Archive for April, 2010
The Giants are sitting pretty at 5-1. Tim Lincecum is 2-0, with a league-leading 17 strikeouts. Kung-Fu Panda smoked the ball yesterday. Renteria is still batting .500. Juan Uribe has 4 walks. The team has come back to win a game twice already this year.
All in all, a lot is coming up roses in San Francisco right now.
The question is; how much of this hot start is real, and how much of it is an illusion?
The Giants have scored 31 runs in 6 games, a nice 5 runs per game clip. They’ve posted a .361 OBP (3rd best in the NL), which is substantially better than last season. They’ve got a team-wide .779 OPS, again, a marked improvement over last season. But, and it’s a big but, we’re talking about a very small sample. 6 games is nothing. Edgar Renteria ain’t gonna hit .500 this year. They still have only shown a little power (5 home runs, just 15 total extra bases, only three teams have fewer), but they have 21 walks in 6 games (Newcomers Huff and DeRosa have a combined 8). When was the last time you saw this team earning more than 3 free passes per game?
I’m not ever gonna talk about the pitching, which has been as good as advertised, maybe even better (Is Barry Zito gonna pitch effectively for a change?).
So far so good. Let’s see if they can play this well for a month before we start talking about a new day by the Bay.
Is that what Renteria is trying to make out of me?
What is he batting so far this season, .800? Nice ninth inning by the G-men, win or lose.
I gotta say, so far this season, way more offense than anyone could have reasonably expected. Heading into the 11th, the game still tied, you gotta like the fight in this team.
Nice comeback win.
Nice job, Brian Wilson. Way to pick up the useless Medders.
Fantastic job by Lincecum, who picked up where he left off last season. Terrific start to the season.
UPDATE: 3-0 start for the Giants. I don’t know whether the Giants are awesome or the Astros are awful. Nonetheless, Renteria tied a career=high with 5 hits, Rowand came out of his mini-slump, and the team pounded out 19 hits and 10 runs.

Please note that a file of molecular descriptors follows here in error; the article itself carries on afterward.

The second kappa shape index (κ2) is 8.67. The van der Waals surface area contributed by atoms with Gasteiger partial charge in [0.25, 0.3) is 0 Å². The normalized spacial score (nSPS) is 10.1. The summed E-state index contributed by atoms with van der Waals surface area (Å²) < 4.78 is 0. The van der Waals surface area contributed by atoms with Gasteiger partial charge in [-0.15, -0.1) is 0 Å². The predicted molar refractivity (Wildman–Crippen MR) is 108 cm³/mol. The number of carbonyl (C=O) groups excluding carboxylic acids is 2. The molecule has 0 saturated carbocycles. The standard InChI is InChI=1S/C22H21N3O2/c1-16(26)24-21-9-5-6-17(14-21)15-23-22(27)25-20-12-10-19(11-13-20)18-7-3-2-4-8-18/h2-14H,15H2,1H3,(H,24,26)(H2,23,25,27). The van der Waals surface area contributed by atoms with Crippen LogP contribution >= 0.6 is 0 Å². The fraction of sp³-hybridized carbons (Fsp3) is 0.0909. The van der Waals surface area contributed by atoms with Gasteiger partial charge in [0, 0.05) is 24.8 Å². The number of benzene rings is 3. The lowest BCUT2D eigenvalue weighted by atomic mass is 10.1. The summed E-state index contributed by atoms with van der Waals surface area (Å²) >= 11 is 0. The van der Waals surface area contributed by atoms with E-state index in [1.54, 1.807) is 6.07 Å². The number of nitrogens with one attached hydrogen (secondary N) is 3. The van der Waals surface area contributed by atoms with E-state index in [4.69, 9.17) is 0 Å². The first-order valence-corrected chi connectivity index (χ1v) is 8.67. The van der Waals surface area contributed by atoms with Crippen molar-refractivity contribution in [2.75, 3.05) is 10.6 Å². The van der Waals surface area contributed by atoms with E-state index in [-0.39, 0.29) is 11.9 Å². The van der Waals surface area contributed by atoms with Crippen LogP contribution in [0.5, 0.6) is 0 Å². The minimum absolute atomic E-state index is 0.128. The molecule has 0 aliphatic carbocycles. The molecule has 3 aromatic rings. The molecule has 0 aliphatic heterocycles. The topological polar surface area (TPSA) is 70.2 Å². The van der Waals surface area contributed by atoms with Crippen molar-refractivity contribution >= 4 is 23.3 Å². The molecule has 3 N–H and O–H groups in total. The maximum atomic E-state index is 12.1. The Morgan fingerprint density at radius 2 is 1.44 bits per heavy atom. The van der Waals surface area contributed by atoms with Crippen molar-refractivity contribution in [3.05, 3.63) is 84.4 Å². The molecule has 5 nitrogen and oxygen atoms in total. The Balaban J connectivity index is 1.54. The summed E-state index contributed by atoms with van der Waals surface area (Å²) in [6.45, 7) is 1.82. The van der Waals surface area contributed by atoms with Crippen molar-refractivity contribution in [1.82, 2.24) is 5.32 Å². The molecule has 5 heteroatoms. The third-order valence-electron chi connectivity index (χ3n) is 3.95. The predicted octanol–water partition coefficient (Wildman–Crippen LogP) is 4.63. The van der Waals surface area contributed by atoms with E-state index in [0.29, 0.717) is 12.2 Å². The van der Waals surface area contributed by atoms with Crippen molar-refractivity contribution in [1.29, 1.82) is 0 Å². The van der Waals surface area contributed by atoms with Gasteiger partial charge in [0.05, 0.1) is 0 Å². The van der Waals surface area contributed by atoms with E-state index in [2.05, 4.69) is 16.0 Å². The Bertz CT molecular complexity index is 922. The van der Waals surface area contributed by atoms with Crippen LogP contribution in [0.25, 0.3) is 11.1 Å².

All in all, as good a start to the season as anyone could have hoped/wished for/dreamed of.
It isn’t bad enough that the Giants organization is run by people who still think it’s 1940. But when I read this kind of horseshit, I can’t help but think that Schulman is essentially parroting the company line in an effort to maintain access to the team. In other words, he’s being blackmailed. Because, if he’s not being blackmailed, he’s not competent to cover this team, or any team for that matter.
…. This is going to be an anti-Sabermetrics screed, specifically the notion that Lewis needs to be the Giants’ everyday left fielder because his .348 on-base percentage last year was 90 points higher than his .258 batting average. In other words, Lewis can take a walk.
I get e-mails like this all the time. I see this sort of comment on Internet boards. I’ve ignored them, hoping they will go away.
Um, we’re not going away, Henry. In fact, it’s people who think like you do who are going away. Sabermetrics are currently sweeping through baseball, basketball, and, in fact all sports. Thoughtful analysis, incisive research, and careful consideration of the many so-called “truisms” that lazy sportswriters, baseball men, and old-timers –like you and Brian Sabean– spout like veritable pearls of wisdom, are being systematically torn apart by men who sit around and analyze thousands upon thousands of fact-based results to discover whether, in fact, for instance, a strikeout is any worse or any better than any other kind of out.
It is sabermetrics and the men who use sabermetric principles to advance their understanding of this great game of baseball that are the foundation of baseball analysis for most, if not all of the top organizations in the game, and it is teams like the Giants, mired in the past, who are the bottom dwellers that these top organizations feast upon. Quite frankly, your comments are laughable.
Just last season, for example, the list of the top scoring teams and the list of the top teams in getting on base were mirrored each other remarkably well. In the AL, the top four in both categories were the Red Sox, Yankees, Twins and Angels. I guess it was just a coincidence that these were the four playoff teams. In the NL, only two of the playoff teams made the top four in both lists, but the other two playoff teams just missed in OBP (.334 and .332, with .340 being the fourth best total in the league), while three of the top four runs scoring teams made the playoffs. Go back through the years, and you will see a very strong correlation between OBP and scoring runs, and, incidentally, making it to the post-season.
And to think, for fifteen years, the Giants watched the greatest player of all time, the player most perfectly representative of the very best possible application of every single axiom that sabermetricians have discovered these last several decades, and after watching Bonds; these men still think the way they do. Words fail me in an effort to capture this absurdity on paper.
But, anyway, Henry, keep up the good work.